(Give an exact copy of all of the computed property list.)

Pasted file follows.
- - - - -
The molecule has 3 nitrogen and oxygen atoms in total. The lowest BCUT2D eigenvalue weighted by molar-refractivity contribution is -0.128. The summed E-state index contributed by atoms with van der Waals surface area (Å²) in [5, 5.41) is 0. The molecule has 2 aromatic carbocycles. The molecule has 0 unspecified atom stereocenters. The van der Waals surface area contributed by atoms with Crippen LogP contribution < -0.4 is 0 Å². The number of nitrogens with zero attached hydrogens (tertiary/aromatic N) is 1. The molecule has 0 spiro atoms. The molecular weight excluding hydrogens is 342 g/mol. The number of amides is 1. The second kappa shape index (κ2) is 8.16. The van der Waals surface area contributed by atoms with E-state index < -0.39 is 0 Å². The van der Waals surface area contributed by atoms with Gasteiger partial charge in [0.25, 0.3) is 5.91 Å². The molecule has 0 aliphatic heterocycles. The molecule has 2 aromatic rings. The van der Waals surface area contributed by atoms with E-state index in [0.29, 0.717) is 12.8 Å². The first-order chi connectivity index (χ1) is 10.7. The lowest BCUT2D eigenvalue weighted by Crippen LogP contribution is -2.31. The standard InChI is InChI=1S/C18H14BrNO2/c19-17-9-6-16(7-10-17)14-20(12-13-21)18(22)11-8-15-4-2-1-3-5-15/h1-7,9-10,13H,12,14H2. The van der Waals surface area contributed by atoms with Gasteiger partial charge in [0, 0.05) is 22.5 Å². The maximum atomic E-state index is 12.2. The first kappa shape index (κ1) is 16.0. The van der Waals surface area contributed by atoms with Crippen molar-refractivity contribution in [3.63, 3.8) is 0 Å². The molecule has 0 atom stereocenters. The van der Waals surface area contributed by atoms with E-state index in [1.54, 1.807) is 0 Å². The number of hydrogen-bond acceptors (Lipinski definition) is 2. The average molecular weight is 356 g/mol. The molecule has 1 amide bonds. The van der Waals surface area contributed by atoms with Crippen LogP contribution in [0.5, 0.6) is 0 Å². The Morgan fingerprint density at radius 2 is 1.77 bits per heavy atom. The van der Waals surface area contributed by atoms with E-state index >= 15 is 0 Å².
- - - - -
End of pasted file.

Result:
The molecule has 3 nitrogen and oxygen atoms in total. The lowest BCUT2D eigenvalue weighted by molar-refractivity contribution is -0.128. The summed E-state index contributed by atoms with van der Waals surface area (Å²) in [5, 5.41) is 0. The molecule has 2 aromatic carbocycles. The molecule has 0 unspecified atom stereocenters. The van der Waals surface area contributed by atoms with Crippen LogP contribution < -0.4 is 0 Å². The number of nitrogens with zero attached hydrogens (tertiary/aromatic N) is 1. The molecule has 0 spiro atoms. The molecular weight excluding hydrogens is 342 g/mol. The number of amides is 1. The second kappa shape index (κ2) is 8.16. The van der Waals surface area contributed by atoms with E-state index < -0.39 is 0 Å². The van der Waals surface area contributed by atoms with Gasteiger partial charge in [0.25, 0.3) is 5.91 Å². The molecule has 0 aliphatic heterocycles. The molecule has 2 aromatic rings. The van der Waals surface area contributed by atoms with E-state index in [0.29, 0.717) is 12.8 Å². The first-order chi connectivity index (χ1) is 10.7. The lowest BCUT2D eigenvalue weighted by Crippen LogP contribution is -2.31. The standard InChI is InChI=1S/C18H14BrNO2/c19-17-9-6-16(7-10-17)14-20(12-13-21)18(22)11-8-15-4-2-1-3-5-15/h1-7,9-10,13H,12,14H2. The van der Waals surface area contributed by atoms with Gasteiger partial charge in [0, 0.05) is 22.5 Å². The maximum atomic E-state index is 12.2. The first kappa shape index (κ1) is 16.0. The van der Waals surface area contributed by atoms with Crippen molar-refractivity contribution in [3.63, 3.8) is 0 Å². The molecule has 0 atom stereocenters. The van der Waals surface area contributed by atoms with E-state index in [1.54, 1.807) is 0 Å². The number of hydrogen-bond acceptors (Lipinski definition) is 2. The average molecular weight is 356 g/mol. The molecule has 1 amide bonds. The van der Waals surface area contributed by atoms with Crippen LogP contribution in [0.5, 0.6) is 0 Å². The Morgan fingerprint density at radius 2 is 1.77 bits per heavy atom. The van der Waals surface area contributed by atoms with E-state index >= 15 is 0 Å².